A healthcare provider meets with a prospective candidate using behavior based interviewing methods.Healthcare is patient-centered work, and job candidates must be able to demonstrate their abilities to interact positively with patients, no matter the job title or duties. On the flip side, talent management professionals must have the tools to thoroughly evaluate potential hires, not only to conduct a fair hiring process but also to select candidates who will have longevity and consistently deliver in their roles. Structured behavioral interviewing is one of the most beneficial ways to assess healthcare applicants.

How Does Structured Behavioral Interviewing Apply to Healthcare?

“An effective structured behavioral interview begins with the identification of the key competencies needed in the job under consideration,” says Dr. Frederick Morgeson, HealthcareSource scientific advisor.

In healthcare, some of the most important competencies include:

  • Providing patient-centered care
  • Respecting patients’ differences, preferences, and values
  • Using evidenced-based practice
  • Cooperating, communicating, and collaborating in interdisciplinary teams
  • Understanding basic principles of safety

Behavioral assessments help to evaluate candidates on these competencies and more, including competencies directly related to the job in question. These results provide incredible insight into candidates’ character, composure, and commitment, far beyond the information a resume could provide.

Structured behavioral interviewing will take things one step further so you can truly determine if a job candidate is capable of all the job entails, if the job will mesh well with their abilities, and if there is a cultural fit. The hire you seek needs to fit the job description and your organization. Ideally, structured behavioral interviewing makes it possible to identify the most qualified and dedicated healthcare hires.

The Basics of Structured Behavioral Interviewing

Consistency is key when it comes to behavioral interviewing. Amanda Morris, employment director for Samaritan Health Services, highlights the ways her organization uses healthcare behavioral assessment software to guide the interview process:

  • Training managers use the behavioral assessment for every interview.
  • Assessments are reviewed prior to every interview.
  • Behavioral questions are included even if the candidate does not score low in any of the competencies.
  • Managers hone in on which areas to explore in the interview through the assessment results.
  • Follow-up questions for any areas with low scores are included in the interview.

Morris’ team also uses the behavioral assessment to help form the overall picture of the candidate. “If a candidate has a poor reference assessment, we will review the behavioral assessment again to see if the areas that are low in the reference assessment are also low in the behavioral assessment,” says Morris. “This process really forces the manager to look at the candidate as a whole and to take into consideration whether they have the ability to effectively uphold our values and carry out our mission as an organization.”

The Benefits of Structured Behavioral Interviewing in Healthcare

Healthcare does not happen in a bubble, and you want to build successful teams dedicated to your organization’s mission. Leaders must work well with subordinates, and vice versa. Subordinates must all work well together to achieve common goals. From work ethic to energy level to opinions about overtime, it is critical for healthcare teams to gel in behaviors and not just in abilities.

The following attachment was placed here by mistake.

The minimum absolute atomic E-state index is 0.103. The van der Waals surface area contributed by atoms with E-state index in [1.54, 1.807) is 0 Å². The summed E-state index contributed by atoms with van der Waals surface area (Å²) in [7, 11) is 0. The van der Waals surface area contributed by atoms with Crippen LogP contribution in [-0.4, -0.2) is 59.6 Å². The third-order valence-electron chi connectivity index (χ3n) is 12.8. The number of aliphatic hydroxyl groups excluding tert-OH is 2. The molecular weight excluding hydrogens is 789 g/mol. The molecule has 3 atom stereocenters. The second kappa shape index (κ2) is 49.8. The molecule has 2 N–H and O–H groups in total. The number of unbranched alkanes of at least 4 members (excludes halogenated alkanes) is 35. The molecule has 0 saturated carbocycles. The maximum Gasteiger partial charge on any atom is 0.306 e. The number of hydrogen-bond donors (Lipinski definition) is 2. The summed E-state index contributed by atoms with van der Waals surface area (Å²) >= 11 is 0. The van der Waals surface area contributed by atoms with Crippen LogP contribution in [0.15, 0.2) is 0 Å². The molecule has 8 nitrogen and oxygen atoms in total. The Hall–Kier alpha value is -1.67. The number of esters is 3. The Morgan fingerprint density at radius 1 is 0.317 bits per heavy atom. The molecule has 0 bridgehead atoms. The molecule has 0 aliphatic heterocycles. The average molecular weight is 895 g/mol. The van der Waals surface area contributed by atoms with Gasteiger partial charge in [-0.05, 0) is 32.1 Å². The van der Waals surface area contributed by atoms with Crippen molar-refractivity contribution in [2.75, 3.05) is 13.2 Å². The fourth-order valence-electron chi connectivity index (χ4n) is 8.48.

You don’t want to create an environment of group-think, but you do want to develop a team that works together to reach the same end, encourages ideas, picks up the slack when necessary, and goes above and beyond to consistently deliver on the patient-centered approach to healthcare.

Behavioral assessments and structured interviews provide invaluable insight into a person’s inner workings and their ability to strengthen a team. For example, perhaps you are hiring for the new labor and delivery wing of a hospital. While it would be nice to think that all L&D nurses are well-suited for this position, seeing L&D on their resume is not enough to qualify them. The disposition of some nurses will be better suited for the labor area, which requires a firm hand but a gentle nature. Other nurses may be a better fit for the recovery department of L&D, where patience with nervous new parents is necessary. And still other candidates may be better suited in another department, or they may be earmarked for future leadership roles.

The ability to be firm when necessary, kind at all times, and to be compassionate but not overly involved is just one example of behavioral discrepancies that can exist between job candidates with same clinical skills. Structured behavioral interviews help you look at the whole person and their approach to the work they do.

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About Elizabeth Weiss

Elizabeth Weiss is a freelance writer and web content specialist. Her bread and butter is crafting web pages and blog posts for professional clients, but her feature articles have also appeared in Forbes, Marie Claire, Avvo, and other print and online publications. She lives in the suburbs of Washington, D.C. with her husband and two children and is often surrounded by Legos, dark chocolate, and library books. Learn more about Elizabeth at WeissWords.com.